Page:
But what I really want to talk about is the fur! As many of you probably know, the novel came in two editions--regular and fur-covered. And I (of course!) bought the fur-covered one. I intended to give it to a family member as a gift but I decided she'd be too freaked out by it, and so naturally I kept it all for myself. And I am totally freaked out by it! And fascinated by it! The fur is presumably fake, but very convincing--I have a very wolf-like dog and this is very wolf-like fur, nearly indistinguishable from the dog's when I vacuum. But the fur (which covers the whole exterior of the book minus the two eyes peeking out) gets ruffled periodically and naturally I have to smooth it out (much like in a petting motion). And I am here to tell you petting a book makes you love it more! This is the answer to digital mucketymucking in the world of books. Publishers must make us love our books more! They should be like those electronic gadgets you have to feed and babytalk so they don't die. Put a chip in our books--if we don't read them or stroke them or speak them aloud--they die!

Okay, perhaps I go too far, but I've long thought that the publishing world is going to go increasingly high and low--e-books being low and fur-covered books (or the aforementioned bite-marked Firmin by Sam Savage) being high. The physical book (as opposed to the digital book) as art object and not just reading experience is a path I wouldn't mind following. Except in my opinion the low (e-book etc) should be priced way way lower than it is now. And I say that as someone who hopes to make royalties one day.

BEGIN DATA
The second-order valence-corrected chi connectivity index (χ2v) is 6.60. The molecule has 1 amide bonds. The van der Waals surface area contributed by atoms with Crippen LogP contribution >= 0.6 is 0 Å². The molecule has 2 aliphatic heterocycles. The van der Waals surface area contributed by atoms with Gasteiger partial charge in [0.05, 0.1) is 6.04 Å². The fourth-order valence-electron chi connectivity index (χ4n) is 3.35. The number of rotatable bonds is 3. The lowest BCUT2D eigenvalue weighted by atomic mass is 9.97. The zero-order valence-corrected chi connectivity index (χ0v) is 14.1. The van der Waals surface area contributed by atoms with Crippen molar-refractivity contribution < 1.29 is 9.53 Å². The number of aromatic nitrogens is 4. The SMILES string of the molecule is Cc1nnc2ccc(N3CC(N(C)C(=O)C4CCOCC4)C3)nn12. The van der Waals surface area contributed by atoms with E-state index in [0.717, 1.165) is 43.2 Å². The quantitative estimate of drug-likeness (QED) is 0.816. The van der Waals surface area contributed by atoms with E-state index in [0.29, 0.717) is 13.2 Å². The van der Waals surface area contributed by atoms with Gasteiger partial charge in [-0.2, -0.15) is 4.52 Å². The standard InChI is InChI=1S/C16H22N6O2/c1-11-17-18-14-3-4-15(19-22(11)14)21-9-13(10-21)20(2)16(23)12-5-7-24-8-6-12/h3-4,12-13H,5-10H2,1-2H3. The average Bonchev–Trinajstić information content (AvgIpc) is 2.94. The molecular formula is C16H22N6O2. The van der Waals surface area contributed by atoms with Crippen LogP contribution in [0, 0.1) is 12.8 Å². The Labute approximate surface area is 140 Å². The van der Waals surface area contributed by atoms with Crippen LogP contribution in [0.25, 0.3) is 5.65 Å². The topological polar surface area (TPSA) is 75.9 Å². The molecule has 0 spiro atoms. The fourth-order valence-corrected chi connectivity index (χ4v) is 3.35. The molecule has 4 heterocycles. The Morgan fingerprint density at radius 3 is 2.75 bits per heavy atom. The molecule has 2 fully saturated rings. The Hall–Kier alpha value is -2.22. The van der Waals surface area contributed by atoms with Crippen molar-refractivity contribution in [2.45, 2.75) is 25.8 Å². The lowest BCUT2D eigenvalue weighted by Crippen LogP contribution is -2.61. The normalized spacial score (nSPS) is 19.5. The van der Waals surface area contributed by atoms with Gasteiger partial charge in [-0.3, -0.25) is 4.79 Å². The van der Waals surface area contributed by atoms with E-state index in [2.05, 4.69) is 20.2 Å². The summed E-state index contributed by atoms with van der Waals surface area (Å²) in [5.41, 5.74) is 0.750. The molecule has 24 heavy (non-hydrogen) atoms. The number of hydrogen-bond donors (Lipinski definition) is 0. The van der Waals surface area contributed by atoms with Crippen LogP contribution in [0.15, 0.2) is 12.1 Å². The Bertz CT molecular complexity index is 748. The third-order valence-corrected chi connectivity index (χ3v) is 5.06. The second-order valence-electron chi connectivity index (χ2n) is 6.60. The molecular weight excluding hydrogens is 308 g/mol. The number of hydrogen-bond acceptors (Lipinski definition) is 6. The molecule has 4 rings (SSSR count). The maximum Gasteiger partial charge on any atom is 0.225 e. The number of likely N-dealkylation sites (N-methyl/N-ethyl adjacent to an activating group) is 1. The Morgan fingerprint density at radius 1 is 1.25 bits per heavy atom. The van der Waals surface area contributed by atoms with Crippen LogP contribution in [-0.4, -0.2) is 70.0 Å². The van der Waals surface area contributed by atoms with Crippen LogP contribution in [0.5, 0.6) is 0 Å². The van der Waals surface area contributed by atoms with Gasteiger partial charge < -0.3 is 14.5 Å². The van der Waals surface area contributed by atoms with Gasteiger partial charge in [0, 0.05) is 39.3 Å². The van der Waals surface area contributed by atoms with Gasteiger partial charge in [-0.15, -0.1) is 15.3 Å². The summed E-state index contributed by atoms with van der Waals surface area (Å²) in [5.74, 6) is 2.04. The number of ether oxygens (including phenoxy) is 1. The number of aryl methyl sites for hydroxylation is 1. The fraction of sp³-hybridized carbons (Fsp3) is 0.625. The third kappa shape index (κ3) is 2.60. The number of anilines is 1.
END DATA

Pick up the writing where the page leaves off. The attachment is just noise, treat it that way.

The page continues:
Thursday, November 19, 2009

American Bloomsbury by Susan Cheever

This is a nonfiction, non-academic work about the relationships that existed between Louisa May Alcott, Ralph Waldo Emerson, Margaret Fuller, Nathaniel Hawthorne, and Henry David Thoreau--with some appearances by Herman Melville, Henry James, and other notables. I always like reading about artists' communities and how friends can push each other to heights of success. And it always raises some questions: was it a genius-cluster (something in the water), how did such a thing form... In this case, the link is geography (much preferable to Facebook in my opinion)--these writers all lived in Concord, Mass--but also personality--as in the personality of Emerson. The book suggests it was really Emerson's financial support that allowed Thoreau, the Alcott family, and for a time Hawthorne, to survive. So while networking may also have helped each member of the group professionally, and mentoring and modeling (as in role-modeling) presumably also helped (I imagine especially for Alcott who was younger and got to watch these men build their writing careers), patronage may have mattered the most. The book is an entertaining read if you're interested in such things (I, for one, had no idea Thoreau was Alcott's teacher for awhile; and also knew next to nothing about Margaret Fuller or the Peabody sisters, who all turned out to be fascinating) and for all those who fuss about MFA programs, I can't help but think what we're trying to do formally is exactly what Emerson tried to do informally--provide financial support, mentoring, and community for developing writers.

Saturday, November 14, 2009


Go check out my friend and colleague Andy Furman's essay in the latest issue of Ecotone!